Drawing fascinating parallels between remixing a classic cocktail and remixing a classic song, the interactive series will travel to select destinations across the country, offering bartenders, influencers and journalists an intimate taste of D’USSE, the cognac category, and its role in both cocktail and music culture. You’ve never tasted Cognac like this before.
Three iconic Masters of their Craft lead the NYC launch sessions:
• Cellar master Michel Casavecchia – fresh from the brand’s home at the historic Chateau de Cognac, the legendary creator of D’USSE XO and D’USSE VSOP will reveal his inspirations behind each expression while offering tailored one-on-one tastings.
• 9TH WONDER – the Grammy Award-winning producer responsible for hits by Jay-Z, Kendrick Lamar, and Mary J Blige will unveil the fascinating parallels between remixing classic cocktails and tracks through an interactive DJ Masterclass utilizing The World of McIntosh’s renowned sound system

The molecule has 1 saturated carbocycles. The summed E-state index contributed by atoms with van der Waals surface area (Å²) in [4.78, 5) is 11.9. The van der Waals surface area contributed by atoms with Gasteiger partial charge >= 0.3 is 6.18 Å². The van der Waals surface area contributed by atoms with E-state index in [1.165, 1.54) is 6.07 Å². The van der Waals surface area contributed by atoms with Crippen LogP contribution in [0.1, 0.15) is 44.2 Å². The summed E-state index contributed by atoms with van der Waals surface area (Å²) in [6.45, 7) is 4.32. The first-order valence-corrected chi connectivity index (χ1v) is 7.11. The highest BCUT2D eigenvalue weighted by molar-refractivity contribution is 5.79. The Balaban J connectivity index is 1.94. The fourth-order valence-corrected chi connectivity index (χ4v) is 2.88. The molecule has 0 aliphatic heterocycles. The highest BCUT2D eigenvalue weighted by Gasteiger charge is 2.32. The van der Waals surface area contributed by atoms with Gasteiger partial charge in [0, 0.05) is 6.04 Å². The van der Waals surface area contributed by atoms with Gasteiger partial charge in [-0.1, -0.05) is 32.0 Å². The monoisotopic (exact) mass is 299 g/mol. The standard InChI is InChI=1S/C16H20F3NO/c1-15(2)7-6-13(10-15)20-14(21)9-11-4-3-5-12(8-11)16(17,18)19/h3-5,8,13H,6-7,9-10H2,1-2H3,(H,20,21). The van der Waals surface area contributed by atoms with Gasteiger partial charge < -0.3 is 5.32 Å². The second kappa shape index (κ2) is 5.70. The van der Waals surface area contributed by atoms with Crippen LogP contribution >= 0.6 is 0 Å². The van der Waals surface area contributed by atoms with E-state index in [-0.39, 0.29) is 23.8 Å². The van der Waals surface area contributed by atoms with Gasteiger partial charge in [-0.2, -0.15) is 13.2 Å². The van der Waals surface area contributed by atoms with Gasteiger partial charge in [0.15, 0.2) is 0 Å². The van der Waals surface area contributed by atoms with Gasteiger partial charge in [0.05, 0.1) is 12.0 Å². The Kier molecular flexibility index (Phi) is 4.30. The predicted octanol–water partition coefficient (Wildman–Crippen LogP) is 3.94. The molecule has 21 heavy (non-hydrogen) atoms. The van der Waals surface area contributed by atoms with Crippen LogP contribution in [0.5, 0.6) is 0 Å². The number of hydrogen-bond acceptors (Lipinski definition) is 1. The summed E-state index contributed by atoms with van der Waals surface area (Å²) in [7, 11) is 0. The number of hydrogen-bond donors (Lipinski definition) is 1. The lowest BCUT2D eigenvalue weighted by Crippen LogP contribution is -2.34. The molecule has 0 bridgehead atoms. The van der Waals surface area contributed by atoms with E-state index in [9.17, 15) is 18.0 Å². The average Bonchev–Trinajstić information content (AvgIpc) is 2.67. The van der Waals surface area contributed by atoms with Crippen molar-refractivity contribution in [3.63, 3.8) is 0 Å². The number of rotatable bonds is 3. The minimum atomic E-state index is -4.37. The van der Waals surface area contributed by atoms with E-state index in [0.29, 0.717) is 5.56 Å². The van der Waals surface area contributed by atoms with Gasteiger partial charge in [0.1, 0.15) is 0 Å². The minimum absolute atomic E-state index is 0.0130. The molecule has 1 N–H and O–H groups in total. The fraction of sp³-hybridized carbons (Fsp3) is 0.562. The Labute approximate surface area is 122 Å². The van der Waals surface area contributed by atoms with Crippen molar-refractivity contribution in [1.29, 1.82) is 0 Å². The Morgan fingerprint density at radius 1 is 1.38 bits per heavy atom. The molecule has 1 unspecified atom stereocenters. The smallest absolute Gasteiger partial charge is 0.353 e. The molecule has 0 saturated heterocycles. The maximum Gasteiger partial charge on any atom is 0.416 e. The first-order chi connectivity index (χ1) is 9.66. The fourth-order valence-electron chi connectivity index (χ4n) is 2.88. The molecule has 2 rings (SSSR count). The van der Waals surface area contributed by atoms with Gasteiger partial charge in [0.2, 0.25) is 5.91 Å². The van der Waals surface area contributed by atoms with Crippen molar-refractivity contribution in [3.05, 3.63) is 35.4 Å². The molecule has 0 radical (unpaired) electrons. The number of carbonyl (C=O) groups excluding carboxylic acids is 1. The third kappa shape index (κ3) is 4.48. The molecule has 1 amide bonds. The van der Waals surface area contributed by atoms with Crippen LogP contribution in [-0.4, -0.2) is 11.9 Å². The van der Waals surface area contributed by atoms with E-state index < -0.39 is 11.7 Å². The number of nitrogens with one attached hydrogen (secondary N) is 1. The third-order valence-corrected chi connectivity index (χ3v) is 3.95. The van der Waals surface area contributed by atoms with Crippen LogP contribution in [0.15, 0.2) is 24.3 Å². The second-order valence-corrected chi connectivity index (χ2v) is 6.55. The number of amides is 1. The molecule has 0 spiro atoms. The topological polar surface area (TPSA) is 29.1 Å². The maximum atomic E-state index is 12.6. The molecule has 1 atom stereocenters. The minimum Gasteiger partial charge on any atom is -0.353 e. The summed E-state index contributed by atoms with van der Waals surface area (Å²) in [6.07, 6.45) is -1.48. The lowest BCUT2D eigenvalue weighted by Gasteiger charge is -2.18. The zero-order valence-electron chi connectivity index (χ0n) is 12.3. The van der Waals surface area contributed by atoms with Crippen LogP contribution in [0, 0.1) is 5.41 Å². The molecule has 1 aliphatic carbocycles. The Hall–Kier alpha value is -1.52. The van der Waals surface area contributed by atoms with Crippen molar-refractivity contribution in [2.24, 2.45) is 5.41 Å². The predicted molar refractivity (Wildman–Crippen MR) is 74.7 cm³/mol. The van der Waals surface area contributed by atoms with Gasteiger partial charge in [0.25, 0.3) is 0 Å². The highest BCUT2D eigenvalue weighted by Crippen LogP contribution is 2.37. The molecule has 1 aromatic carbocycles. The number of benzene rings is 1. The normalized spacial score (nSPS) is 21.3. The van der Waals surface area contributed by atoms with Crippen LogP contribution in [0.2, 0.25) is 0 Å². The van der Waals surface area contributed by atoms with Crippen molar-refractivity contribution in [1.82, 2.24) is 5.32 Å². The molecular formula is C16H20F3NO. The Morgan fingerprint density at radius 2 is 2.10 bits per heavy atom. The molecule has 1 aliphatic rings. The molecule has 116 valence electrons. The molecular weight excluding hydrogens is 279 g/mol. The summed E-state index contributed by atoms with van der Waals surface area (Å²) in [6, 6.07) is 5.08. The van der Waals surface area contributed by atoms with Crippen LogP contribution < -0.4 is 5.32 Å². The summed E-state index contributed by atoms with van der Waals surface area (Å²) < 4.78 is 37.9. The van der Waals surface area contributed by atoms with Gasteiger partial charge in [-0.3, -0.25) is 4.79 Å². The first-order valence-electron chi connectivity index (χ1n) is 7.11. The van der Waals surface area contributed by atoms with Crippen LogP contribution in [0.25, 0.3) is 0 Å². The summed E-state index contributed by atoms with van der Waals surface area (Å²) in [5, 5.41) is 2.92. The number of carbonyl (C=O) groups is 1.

• Legendary Cocktail Expert DEREK BROWN and his team from D.C.’s award-winning Columbia Room, will provide guests with a sonic wave cocktail demonstration showcasing how using a singing bowl to stir cocktails with sound vibrations allows an interpretation of sound through drinks and impacts its flavor. Each of these artistic elements play off the core concept of how altering one simple ingredient – sound, tone, or even spirit base – can change the way something tastes or is perceived.
Monsieur Michel Casavecchia is the Cellar Master of the prestigious Château de Cognac and the creator of both D’USSÉ VSOP and D’USSÉ XO. He is proud to be part of the privileged line of heirs of the Baron Otard, charged with perpetuating the tradition of the knowledge of blending ‘eau-de-vie’ (water of life) into Cognac.